- Cheaper than competitors
- IPX5 rated (sweat and water resistant)
- Comfortable fit and design
- Decent battery life
- Solid Bluetooth stability and range (most of the time)
- Average audio quality
- No volume controls on earbuds
- Fit not as secure as competitors
The JBL Free earbuds are not quite as good as its main competitors but they’re much cheaper.
Design & Fit
The JBL Free have a pretty typical earbud design but they are a little different from other true wireless earbuds in that they don’t come with any ear fins or wings. They only come with three different size ear tips and two protective sleeves for the earbuds themselves. As such, the fit is secure but not nearly as secure as the Jaybird Run or Bose SoundSport Free. If you shake your head vigorously, you can definitely feel the earbuds move around a little in your ear. Still, that’s with violent head motions – for jogging and mild workouts, you should be just fine. But the nice thing is that the JBL Free earbuds are lighter than the SoundSport Free and Jaybird Run so they have that going for them.
The JBL Free are IPX5 rated, meaning they are sweat and water resistant so you’re good to go for workouts. Also, the sound isolation is pretty good with these guys. I’d say it’s slightly better than the Bose SoundSport Free in this regard. I couldn’t really make out what Payne Train was saying to me when he was sitting about 10 feet away from me. But of course, this might be a bad thing for some people. I know a lot of runners actually prefer when they can hear a little ambient noise for safety purposes.
Track Management / Volume Controls
The JBL Free have one multi-function button on each earbud. On the right earbud, you can use tapping gestures to take/end calls, pause/play music, access Siri and pair both earbuds. On the left, you can skip a track or go back to the previous song. Missing from all that is volume controls. That’s right, no volume controls – that means you’ll be using your phone to change the volume, which is kind of a bummer.
The built-in microphone works pretty well though. Payne Train had no problems hearing me during our test phone call. However, just a heads up, when taking calls the earbuds automatically enter mono mode, meaning audio only comes out of the right earbud. Some people may prefer this but personally I’m not a fan. On the positive side, there’s no auto-pause feature. When you take the earbuds out or you just fidget with the fit, the earbuds continue to play music. I like that. The AirPods, for example, pause every time you take them out, even if it’s just for a second, which can get pretty annoying.
Battery Life / Bluetooth Stability
The JBL Free offer decent battery life – not quite as good as Jaybird, Bose or Apple but still not bad for true wireless earbuds. Expect to get around 3.5 -4 hours of playback on a full charge. In addition, the portable charging case adds an extra 20 hours of juice. That’s pretty impressive. Plus, there’s a quick charge feature. Pop the earbuds in the charging case for 15 minutes and you’ll get an hour worth of playback so that’s always nice to have. Overall, not bad battery life all things considered.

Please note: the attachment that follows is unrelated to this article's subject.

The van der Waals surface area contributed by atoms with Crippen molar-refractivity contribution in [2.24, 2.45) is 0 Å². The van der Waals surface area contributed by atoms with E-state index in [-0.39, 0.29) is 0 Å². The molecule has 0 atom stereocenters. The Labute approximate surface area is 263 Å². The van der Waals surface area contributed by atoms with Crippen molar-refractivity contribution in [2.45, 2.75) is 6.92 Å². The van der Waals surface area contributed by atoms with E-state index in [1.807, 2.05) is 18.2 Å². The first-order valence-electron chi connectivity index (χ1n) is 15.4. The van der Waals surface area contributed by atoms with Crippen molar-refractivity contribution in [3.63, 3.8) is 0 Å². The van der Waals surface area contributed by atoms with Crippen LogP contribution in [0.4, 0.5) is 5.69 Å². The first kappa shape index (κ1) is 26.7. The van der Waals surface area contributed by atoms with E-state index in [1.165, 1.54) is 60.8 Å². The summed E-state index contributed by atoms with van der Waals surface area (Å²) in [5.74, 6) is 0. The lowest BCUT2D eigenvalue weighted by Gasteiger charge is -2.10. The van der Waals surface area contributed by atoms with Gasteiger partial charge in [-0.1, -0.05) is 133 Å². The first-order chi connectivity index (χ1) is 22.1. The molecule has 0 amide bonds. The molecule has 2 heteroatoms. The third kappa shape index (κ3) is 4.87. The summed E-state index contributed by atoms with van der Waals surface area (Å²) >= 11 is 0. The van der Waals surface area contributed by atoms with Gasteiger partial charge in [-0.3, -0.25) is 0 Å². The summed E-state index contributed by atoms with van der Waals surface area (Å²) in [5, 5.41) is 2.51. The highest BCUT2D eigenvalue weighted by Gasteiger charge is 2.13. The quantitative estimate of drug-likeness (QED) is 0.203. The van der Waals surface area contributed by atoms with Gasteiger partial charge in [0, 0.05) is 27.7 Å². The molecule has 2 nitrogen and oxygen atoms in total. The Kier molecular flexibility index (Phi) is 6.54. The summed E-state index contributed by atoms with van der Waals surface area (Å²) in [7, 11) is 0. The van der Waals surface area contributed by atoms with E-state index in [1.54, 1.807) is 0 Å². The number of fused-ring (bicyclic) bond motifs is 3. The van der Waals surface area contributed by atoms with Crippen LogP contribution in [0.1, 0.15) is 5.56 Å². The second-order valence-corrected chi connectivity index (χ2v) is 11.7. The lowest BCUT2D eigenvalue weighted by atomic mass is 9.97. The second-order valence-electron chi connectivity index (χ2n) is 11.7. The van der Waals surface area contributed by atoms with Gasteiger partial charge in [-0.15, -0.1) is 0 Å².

In terms of Bluetooth stability and range, we had mixed results. Sometimes the earbuds would work fine. Walls, doors and people didn’t interrupt the signal – I was able to go to the other side of our office building with multiple obstacles in the way with no problems. One time I was able to go about 90 feet before I encountered any disruption. Then other times I couldn’t go more than 40 feet without the connection between the earbuds cutting out. It was a little bizarre.
Unfortunately, we don’t have too good of news to report here. The JBL Free don’t get all that loud, the audio is a bit shallow and a little raspy. Further, they provide little bass and the highs are not very good. In Jeff’s words – “they sound like cheap headphones”. That’s a bit harsh – I’d say they offer just average audio quality. And it’s important to note that a lot of people will be getting these to workout in making audio quality not as important since your mind will be pre-occupied. Overall though, we were a little surprised – we were expecting more from JBL in this department.
Getting back to the positives, the JBL Free are pretty affordable comparatively speaking. They have an MSRP of $150 [see on Amazon]. Here’s how that compares to its main competitors:
– Bose SoundSport Free MSRP: $250 [check current price on Amazon]
– Jaybird Run MSRP: $180 [check current price on Amazon]
– Apple AirPods MSRP: $160 [check current price on Best Buy]
So if you’re dead set on having true wireless earbuds but you’re on a budget, the JBL Free may be the way to go.
The JBL Free are good but not great. They’re lacking in a couple key categories – namely audio quality and volume controls. Still, considering they are $100 cheaper than the Bose SoundSport Free, they are at least worth your consideration.